And now she’s closing the bags and taking clothes and shoes and books and only two CDs, and with them the quiet, horribly beloved lie of an entire life. I am left with only myself, the person I’m most afraid of. No company for Christmas, no date for dinner with my brother, no one to spend two weeks thinking about the perfect birthday present for. I am left alone with a slightly empty house, full of memories of the person I need the most: the man I created.

She is at the door, with her boxes and suitcases, quite literally a foot out the door, headed to the life she deserves. I want to say I’m sorry. I want to tell her I loved her, I loved her, but I do not want to be the person that lies again. I want to tell her I’m relieved for her, I want her to be happy. I want her to be happy. She looks into my eyes and almost breaks the cold silence between us, but ultimately she just keeps looking.

She moves her eyes away from mine. In a way, my heart breaks. She reaches for her car key and takes a look then at the picture we keep by the small table, next to the spot where we always leave – left – our keys. The picture frame is silver and plain, with small, delicate detailing, probably a present for so many years ago from friends we don’t talk to anymore.  There is a picture of us, on our wedding day. She looks gorgeous and glowing and so terribly happy in her white dress; the kind of happy that makes it seem like forever isn’t a story someone told you once, but the simple truth and beautiful consequence of a choice made right. It is the glow of being sure.

Next to her, her maid of honor, who I haven’t seen for maybe a year now, holding a bouquet in her dark green dress, so happy for her best friend. On the other end, my own best friend, who I wish I had ever had the strength to go months without seeing. I’m between him and my lovely bride, in my black tuxedo and dark red tie, holding her, looking young and in love. In a way I was. I looked sharp, calm – always so good at pretending -, not like a man who was holding his breath and would keep holding it for so many years to come, until he choked in his lies and there was no way out of the simple yet unerasable truth of betrayal. I wonder if anyone who looked at this picture over the years it has been sitting on our small wooden ever got even close to imagining what my confident eyes really meant to say.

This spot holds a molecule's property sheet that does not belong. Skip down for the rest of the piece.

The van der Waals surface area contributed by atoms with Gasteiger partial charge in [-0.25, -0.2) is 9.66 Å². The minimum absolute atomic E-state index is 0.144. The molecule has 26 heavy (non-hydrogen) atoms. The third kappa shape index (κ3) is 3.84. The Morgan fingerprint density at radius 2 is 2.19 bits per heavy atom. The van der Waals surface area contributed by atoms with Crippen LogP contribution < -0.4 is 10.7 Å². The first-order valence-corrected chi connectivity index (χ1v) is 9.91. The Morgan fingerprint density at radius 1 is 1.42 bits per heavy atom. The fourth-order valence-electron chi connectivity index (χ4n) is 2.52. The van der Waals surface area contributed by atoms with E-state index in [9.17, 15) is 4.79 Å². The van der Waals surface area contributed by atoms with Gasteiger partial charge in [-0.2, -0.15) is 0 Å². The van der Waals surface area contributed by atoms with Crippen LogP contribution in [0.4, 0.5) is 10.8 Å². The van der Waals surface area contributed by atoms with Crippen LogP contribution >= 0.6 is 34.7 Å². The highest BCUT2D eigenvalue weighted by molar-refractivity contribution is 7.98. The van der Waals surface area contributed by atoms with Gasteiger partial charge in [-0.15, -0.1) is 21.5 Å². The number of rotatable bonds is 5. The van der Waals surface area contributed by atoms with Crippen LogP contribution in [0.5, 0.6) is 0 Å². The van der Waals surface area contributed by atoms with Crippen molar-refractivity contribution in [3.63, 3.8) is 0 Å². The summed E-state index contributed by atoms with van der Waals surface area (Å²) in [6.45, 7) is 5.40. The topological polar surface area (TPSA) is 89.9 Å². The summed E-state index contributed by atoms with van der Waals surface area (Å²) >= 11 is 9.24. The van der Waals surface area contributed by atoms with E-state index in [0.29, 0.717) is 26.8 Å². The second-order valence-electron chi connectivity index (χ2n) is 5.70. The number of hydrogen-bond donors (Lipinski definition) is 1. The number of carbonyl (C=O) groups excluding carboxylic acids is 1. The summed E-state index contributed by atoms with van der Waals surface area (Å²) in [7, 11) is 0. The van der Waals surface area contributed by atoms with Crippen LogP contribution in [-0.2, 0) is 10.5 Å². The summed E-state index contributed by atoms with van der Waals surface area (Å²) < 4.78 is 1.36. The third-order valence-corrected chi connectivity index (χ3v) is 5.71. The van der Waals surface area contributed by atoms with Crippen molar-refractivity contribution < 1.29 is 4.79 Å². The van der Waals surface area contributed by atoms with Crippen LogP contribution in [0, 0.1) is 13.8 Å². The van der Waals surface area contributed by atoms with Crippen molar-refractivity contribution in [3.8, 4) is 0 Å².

I was scared. I thought the I do would save me from myself, make me love her in the way she must have been loved, in a way rewrite the story of who I loved, the beautiful women by my right, whose future I partially stole.

She stares at the picture for a second, ten seconds, one minute, so long I stop counting. I want to say please, stay, to beg and promise I need her,  I’m scared of myself and I need her, I need her, I need her. I don’t. She knows as well as I do that I have been selfish enough. I want to wish her as much happiness as she tried to give me. I don’t. What I’ve said is enough and it will never be enough.

She moves her eyes from the picture to me again, and for a while we just look at each other, until it feels just a little less uncomfortable. I hate myself more than ever, because she never deserved any of this, but I know there is nothing I can do except to let her go now, to let her find a piece of the life I must have stolen from her. She closes the door, taking her clothes and shoes and books and only two CDs and me. She takes me, the man I am and the man I have been, the skin I have promised is mine, at last naked of lies. She leaves me alone somewhere that once was a home, now half empty.

She leaves, and I’m alone with myself. I let out a breath.